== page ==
The National Association of Home Builders/Wells Fargo reported housing sentiment climbed in February for the second straight month. The improvement so far in 2023 comes after a year-long rut in 2022. The increase in builder sentiment to a five-month high is fueled by more optimism about sales and the outlook for a pickup in buyer traffic. Forecasts indicate the housing market has passed peak mortgage rates for this cycle. The index of builder sentiment climbed to 42 in February from 35 in January and 31 in December. The index recorded an 84 in December of 2021.
The Labor Department reported the producer price index rose more than expected in January, signaling that inflationary pressures are still elevated despite the Fed’s aggressive monetary policy actions over the past year. The PPI has generally been cooling in recent months amid improving supply chains, a pullback in many commodity prices and a pullback in goods demand. The producer price index increased 0.7% in January after declining 0.2% the prior month. Year-on-year wholesale prices were up 6.0% in January compared to 6.5% in December. Goods prices, which make up 31% of the weighting climbed 1.2% in January after falling 1.4% in December. Services, which make up 67% of the index climbed 0.4% in January after gaining 0.4% the prior month. The core PPI, which excludes volatile food and energy prices, gained 0.5% in January after gaining 0.3% the previous month, with a year-on-year gain of 5.4%. PPI ex food, energy and trade gained 0.6%.
The Commerce Department reported that housing starts continued their decline in January with the fifth straight drop. High mortgage rates continue to depress housing activity. Perhaps the most significant aspect of this report is that starts are now below completions. This usually precedes downturns in the sector with backlogs now being cleared and fewer projects started than completed, builders are not going to need as many workers. Housing starts fell 4.5% in January to a 1,309,000 annualized rate following December’s 1,371,000 pace. Single-family starts decreased 4.3% in January with multi-family starts down by 4.9%. Building permits, a gauge of future construction, climbed 0.1% in January to a 1,339,000 pace.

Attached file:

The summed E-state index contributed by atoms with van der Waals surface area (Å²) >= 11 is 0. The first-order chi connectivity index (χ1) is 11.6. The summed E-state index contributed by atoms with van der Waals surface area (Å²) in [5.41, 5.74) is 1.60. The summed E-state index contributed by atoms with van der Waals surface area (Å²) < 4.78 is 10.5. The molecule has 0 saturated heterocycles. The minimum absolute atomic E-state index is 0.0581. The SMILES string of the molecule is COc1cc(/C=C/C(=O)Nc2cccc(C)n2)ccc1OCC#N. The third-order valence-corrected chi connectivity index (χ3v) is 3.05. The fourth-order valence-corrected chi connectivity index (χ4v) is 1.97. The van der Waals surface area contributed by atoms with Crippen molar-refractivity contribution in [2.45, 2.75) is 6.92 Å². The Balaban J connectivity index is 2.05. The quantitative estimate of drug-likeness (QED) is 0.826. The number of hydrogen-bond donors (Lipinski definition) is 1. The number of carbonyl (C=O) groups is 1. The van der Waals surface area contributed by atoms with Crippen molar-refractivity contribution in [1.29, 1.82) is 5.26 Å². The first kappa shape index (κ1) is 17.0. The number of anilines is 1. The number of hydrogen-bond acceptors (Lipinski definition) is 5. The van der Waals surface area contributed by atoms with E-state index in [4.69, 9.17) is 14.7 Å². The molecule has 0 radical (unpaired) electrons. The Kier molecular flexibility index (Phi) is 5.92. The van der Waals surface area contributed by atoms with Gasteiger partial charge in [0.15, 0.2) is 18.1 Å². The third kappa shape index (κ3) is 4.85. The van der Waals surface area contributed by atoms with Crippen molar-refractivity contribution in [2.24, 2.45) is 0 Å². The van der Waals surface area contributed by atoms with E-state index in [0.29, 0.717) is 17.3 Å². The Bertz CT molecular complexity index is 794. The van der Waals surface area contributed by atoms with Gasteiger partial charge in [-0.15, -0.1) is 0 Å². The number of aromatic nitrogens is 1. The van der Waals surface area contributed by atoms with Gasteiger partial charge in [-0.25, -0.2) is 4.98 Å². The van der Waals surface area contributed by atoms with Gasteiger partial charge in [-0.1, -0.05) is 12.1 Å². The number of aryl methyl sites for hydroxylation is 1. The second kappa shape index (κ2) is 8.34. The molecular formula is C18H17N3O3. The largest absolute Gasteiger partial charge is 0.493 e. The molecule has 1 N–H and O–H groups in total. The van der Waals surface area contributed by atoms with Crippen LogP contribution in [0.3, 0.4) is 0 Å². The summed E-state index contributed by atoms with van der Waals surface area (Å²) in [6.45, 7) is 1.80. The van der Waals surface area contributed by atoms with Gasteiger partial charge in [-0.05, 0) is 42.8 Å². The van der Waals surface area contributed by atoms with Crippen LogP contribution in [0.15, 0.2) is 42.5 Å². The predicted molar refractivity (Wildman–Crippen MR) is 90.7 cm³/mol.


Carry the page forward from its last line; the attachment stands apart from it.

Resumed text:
The Labor Department reported the import price index decreased in January for the seventh straight month, led by a drop in petroleum prices. Import prices increased 0.2% in January after falling 0.1% in December. The cost of petroleum declined 4.5% in January after declining 7.3% the prior month. Import prices are up 0.8% year-on-year. Import prices ex petroleum climbed 0.2% in January after climbing 0.7% the prior month.
The Conference Board reported the index of leading economic indicators declined 0.3% in January, the eleventh straight drop. The loss was led by a decline in ISM new orders and consumer expectations. The index of U.S. leading indicators is a gauge of the economic outlook for the next three to six months. The coincident index, a gauge of current economic activity, climbed 0.2% in January after remaining unchanged in December.
The Mortgage Bankers Association reported the MBA index of mortgage applications decreased last week as mortgage rates jumped. The index fell 7.7% for the week ending February 10th. Refinancing applications dropped 12.5% to 480.5 from 549.3 the prior week. Home purchase mortgage applications fell 5.5% to 179.6. Refinancing made up 32.0% of applications with an average loan size of $274,300, while purchases average loan size was $433,300. The average contract rate on a 30-year fixed-rate mortgage increased to 6.39% from 6.18% last week. The average contract rate was as high as 7.16% in October of last year.
BOND MARKET REVIEW
Friday’s yields for the 2-, 5-, 10- & 30-year Treasury benchmarks securities were 4.62%, 4.03%, 3.81% and 3.87%. The 2yr/5yr, 5yr/10yr, 10yr/30yr and 2yr/30yr spreads closed at -59, -22, 6, and -75 basis points respectively.
Mr. Clark has been in investment banking since 1983. He is a Chartered Financial Analyst. He has been a fixed income strategist at Stephens Inc. since 1996, developing investment strategies, policies and procedures for institutions consistent with overall asset/liability management.Read full bio